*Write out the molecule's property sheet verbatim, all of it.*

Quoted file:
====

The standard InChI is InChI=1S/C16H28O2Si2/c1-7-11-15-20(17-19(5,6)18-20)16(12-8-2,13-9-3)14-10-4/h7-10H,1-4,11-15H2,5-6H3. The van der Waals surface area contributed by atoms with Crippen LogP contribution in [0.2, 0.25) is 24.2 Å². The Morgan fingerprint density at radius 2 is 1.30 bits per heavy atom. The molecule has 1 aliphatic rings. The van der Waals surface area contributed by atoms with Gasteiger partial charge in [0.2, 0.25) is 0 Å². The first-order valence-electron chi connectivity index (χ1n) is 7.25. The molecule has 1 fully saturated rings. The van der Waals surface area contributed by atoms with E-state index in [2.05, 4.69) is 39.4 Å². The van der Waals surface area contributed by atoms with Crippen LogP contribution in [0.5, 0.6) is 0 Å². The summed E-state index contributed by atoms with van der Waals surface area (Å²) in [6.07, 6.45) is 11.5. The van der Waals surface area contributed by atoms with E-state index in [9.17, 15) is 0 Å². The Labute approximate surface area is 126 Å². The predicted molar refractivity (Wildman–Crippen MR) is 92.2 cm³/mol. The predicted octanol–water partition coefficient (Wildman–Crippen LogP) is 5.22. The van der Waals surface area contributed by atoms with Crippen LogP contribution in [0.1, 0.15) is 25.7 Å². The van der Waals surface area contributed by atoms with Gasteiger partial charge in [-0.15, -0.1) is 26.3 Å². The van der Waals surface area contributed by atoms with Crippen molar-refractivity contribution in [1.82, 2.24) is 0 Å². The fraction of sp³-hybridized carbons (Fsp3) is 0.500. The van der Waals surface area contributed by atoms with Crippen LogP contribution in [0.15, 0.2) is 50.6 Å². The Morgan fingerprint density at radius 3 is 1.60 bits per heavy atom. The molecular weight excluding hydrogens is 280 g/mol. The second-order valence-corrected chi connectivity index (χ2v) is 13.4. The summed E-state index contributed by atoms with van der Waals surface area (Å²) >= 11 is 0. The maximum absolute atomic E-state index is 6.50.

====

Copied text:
The standard InChI is InChI=1S/C16H28O2Si2/c1-7-11-15-20(17-19(5,6)18-20)16(12-8-2,13-9-3)14-10-4/h7-10H,1-4,11-15H2,5-6H3. The van der Waals surface area contributed by atoms with Crippen LogP contribution in [0.2, 0.25) is 24.2 Å². The Morgan fingerprint density at radius 2 is 1.30 bits per heavy atom. The molecule has 1 aliphatic rings. The van der Waals surface area contributed by atoms with Gasteiger partial charge in [0.2, 0.25) is 0 Å². The first-order valence-electron chi connectivity index (χ1n) is 7.25. The molecule has 1 fully saturated rings. The van der Waals surface area contributed by atoms with E-state index in [2.05, 4.69) is 39.4 Å². The van der Waals surface area contributed by atoms with Crippen LogP contribution in [0.5, 0.6) is 0 Å². The summed E-state index contributed by atoms with van der Waals surface area (Å²) in [6.07, 6.45) is 11.5. The van der Waals surface area contributed by atoms with E-state index in [9.17, 15) is 0 Å². The Labute approximate surface area is 126 Å². The predicted molar refractivity (Wildman–Crippen MR) is 92.2 cm³/mol. The predicted octanol–water partition coefficient (Wildman–Crippen LogP) is 5.22. The van der Waals surface area contributed by atoms with Crippen LogP contribution in [0.1, 0.15) is 25.7 Å². The van der Waals surface area contributed by atoms with Gasteiger partial charge in [-0.15, -0.1) is 26.3 Å². The van der Waals surface area contributed by atoms with Crippen molar-refractivity contribution in [1.82, 2.24) is 0 Å². The fraction of sp³-hybridized carbons (Fsp3) is 0.500. The van der Waals surface area contributed by atoms with Crippen LogP contribution in [0.15, 0.2) is 50.6 Å². The Morgan fingerprint density at radius 3 is 1.60 bits per heavy atom. The molecular weight excluding hydrogens is 280 g/mol. The second-order valence-corrected chi connectivity index (χ2v) is 13.4. The summed E-state index contributed by atoms with van der Waals surface area (Å²) >= 11 is 0. The maximum absolute atomic E-state index is 6.50.